Summary of "The Opposite Sex"
By Gregg McKinstry
_____In an article from January 13, 1983, in the Washington Post, "The Opposite Sex," by Steven Doloff, he discusses how his students looked at the opposite sex. He asked his class to write an essay as if they lived one day as the opposite sex.
_____Doloff found that women jumped on the project as the men just "put it off." He noted that a majority of the women talked about playing sports, staying out all night, looking for dates, and how men had "physical and social privileges" (437). Doloff discovered that at least two girls wrote about being, as he said, "under the covers," meaning they talked about their sexual experiences (437). In the end, the women ended their essays saying how they still like being women.
_____Doloff stated that the men did not write as much as the women did. Some of the men didn't even take the assignment seriously while others did. The ones who took it seriously talked about doing chores and going off to work. The men talked about having routine lives, such as a housewife would have dinner on the table when the husband came home, then they would watch TV and then go right to sleep. Other men wrote that a woman would go out and find an escort and make him take her to the best restaurant and then she would slam the door on the escort when he took her home. Doloff said, "not one male student let anybody lay a finger on him/her," meaning that the escort wouldn't get any sexual "action" (437). The men, at the end of the essay, just like the girls, couldn't wait to get back to their rightful gender.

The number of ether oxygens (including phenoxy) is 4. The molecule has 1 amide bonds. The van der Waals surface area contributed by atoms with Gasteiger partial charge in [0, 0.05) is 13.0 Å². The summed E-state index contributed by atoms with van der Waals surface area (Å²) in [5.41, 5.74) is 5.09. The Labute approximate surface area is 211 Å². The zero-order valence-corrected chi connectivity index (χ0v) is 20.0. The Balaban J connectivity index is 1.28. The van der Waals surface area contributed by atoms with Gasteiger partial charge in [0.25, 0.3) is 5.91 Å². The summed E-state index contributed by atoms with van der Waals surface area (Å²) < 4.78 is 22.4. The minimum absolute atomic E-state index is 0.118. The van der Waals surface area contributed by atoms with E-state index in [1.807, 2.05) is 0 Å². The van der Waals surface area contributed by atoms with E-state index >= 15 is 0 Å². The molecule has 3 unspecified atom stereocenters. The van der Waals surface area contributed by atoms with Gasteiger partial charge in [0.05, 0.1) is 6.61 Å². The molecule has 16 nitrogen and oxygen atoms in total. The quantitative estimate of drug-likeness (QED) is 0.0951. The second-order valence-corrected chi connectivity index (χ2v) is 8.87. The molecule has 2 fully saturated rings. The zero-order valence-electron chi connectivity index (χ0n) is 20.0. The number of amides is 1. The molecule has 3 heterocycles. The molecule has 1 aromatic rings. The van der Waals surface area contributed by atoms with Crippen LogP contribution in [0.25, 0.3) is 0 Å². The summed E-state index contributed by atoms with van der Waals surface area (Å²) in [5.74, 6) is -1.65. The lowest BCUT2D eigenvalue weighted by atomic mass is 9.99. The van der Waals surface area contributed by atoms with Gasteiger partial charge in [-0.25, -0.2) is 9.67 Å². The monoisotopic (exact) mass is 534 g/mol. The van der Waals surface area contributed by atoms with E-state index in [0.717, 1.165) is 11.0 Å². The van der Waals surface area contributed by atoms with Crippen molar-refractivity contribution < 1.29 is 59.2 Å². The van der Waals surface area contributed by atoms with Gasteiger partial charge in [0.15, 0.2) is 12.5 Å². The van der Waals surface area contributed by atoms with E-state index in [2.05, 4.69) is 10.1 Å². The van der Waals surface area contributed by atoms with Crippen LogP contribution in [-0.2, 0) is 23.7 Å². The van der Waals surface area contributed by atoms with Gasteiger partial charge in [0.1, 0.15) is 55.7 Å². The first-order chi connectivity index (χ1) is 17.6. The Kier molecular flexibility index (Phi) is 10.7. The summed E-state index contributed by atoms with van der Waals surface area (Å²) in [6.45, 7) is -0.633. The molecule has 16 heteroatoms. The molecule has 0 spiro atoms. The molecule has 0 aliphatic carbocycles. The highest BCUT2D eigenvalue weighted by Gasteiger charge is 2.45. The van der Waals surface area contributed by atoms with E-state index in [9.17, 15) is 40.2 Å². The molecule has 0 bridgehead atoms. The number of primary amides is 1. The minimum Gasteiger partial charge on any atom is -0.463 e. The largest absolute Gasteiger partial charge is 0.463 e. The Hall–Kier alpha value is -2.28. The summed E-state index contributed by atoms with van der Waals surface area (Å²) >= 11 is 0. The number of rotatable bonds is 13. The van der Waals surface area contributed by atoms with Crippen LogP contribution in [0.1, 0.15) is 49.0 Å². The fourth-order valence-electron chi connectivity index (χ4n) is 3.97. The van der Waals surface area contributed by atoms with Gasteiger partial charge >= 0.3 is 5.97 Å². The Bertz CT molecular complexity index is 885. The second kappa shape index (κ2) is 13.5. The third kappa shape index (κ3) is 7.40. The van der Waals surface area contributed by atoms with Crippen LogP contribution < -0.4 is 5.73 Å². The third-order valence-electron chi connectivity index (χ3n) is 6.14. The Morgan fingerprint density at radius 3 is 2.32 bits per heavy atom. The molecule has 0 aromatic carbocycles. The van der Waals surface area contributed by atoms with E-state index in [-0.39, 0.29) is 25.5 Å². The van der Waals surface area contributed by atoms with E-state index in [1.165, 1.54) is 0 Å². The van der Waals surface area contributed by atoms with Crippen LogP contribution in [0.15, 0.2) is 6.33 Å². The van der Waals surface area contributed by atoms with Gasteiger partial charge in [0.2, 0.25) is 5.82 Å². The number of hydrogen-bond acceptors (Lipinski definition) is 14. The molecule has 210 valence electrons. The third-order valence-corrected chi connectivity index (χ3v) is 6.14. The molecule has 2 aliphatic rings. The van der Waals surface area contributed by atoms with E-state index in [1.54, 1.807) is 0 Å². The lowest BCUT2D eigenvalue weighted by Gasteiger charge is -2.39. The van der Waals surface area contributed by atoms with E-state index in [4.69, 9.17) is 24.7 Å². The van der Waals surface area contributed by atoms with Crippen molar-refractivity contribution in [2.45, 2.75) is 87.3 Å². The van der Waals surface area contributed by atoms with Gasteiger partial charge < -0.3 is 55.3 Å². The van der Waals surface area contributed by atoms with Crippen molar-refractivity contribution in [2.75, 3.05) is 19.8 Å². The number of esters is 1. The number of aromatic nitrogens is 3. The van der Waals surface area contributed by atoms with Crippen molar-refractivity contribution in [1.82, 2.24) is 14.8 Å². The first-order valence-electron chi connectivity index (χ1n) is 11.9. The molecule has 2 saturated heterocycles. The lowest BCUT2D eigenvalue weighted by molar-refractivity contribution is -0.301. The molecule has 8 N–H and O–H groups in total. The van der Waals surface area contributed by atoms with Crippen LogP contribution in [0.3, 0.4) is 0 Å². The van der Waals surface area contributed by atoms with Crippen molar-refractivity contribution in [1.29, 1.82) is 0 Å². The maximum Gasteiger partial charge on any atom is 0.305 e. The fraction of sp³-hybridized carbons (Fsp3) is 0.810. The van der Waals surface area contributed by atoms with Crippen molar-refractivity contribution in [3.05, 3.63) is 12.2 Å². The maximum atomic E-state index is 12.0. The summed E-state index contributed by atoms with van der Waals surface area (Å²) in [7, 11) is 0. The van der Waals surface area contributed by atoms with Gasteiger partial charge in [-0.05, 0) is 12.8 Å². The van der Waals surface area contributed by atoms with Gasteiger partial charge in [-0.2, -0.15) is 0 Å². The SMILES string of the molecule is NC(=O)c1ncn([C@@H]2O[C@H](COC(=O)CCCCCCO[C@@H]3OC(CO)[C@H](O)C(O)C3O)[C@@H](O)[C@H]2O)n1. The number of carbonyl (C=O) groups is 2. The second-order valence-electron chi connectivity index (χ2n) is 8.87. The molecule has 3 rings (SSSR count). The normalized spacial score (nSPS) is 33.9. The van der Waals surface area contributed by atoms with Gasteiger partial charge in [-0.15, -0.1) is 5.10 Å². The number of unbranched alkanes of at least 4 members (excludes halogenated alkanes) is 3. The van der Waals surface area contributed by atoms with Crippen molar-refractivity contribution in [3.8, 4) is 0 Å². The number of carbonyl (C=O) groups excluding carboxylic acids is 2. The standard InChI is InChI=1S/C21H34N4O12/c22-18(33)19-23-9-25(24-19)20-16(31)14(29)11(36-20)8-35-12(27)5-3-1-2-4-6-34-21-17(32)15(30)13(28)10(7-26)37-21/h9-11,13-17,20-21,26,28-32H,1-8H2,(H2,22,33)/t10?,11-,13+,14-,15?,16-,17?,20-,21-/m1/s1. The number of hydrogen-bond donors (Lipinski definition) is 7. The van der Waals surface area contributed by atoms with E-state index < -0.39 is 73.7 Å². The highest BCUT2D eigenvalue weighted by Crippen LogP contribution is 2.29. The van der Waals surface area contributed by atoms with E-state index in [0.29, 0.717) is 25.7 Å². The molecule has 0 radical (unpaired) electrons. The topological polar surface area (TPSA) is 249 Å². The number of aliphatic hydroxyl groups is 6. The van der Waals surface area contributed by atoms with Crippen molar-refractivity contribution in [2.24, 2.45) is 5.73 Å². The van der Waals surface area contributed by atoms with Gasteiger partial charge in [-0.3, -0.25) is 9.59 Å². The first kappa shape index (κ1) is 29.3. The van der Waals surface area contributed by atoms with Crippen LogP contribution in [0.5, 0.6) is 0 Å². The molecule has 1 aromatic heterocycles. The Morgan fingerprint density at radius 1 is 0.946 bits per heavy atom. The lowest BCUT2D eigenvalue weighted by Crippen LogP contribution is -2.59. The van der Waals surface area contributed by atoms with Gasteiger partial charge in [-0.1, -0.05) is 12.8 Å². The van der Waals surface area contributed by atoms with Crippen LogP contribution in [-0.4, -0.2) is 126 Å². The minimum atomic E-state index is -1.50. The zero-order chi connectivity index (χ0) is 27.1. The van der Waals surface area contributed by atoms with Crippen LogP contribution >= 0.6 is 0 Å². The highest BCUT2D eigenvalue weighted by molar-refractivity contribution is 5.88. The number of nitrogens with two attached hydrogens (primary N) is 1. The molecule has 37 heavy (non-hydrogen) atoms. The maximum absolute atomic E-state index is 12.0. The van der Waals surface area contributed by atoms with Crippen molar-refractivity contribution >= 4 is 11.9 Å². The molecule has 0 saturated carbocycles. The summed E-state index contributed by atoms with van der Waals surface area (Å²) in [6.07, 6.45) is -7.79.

_____Doloff ended his article with the statement that young people still are "burdened with sexist stereotypes and sexist self-images" (438). Unfortunately this statement is the truth.
Doloff, Steven. "The Opposite Sex." Washington Post. 13 Jan. 1983: A19. Rpt. in Perspectives on
_____Argument. Ed. Nancy V. Wood. Upper Saddle River, New Jersey: Prentice Hall, 200l. 436-39.
Copyright © 2003 Gregg McKinstry. Reprinted by permission.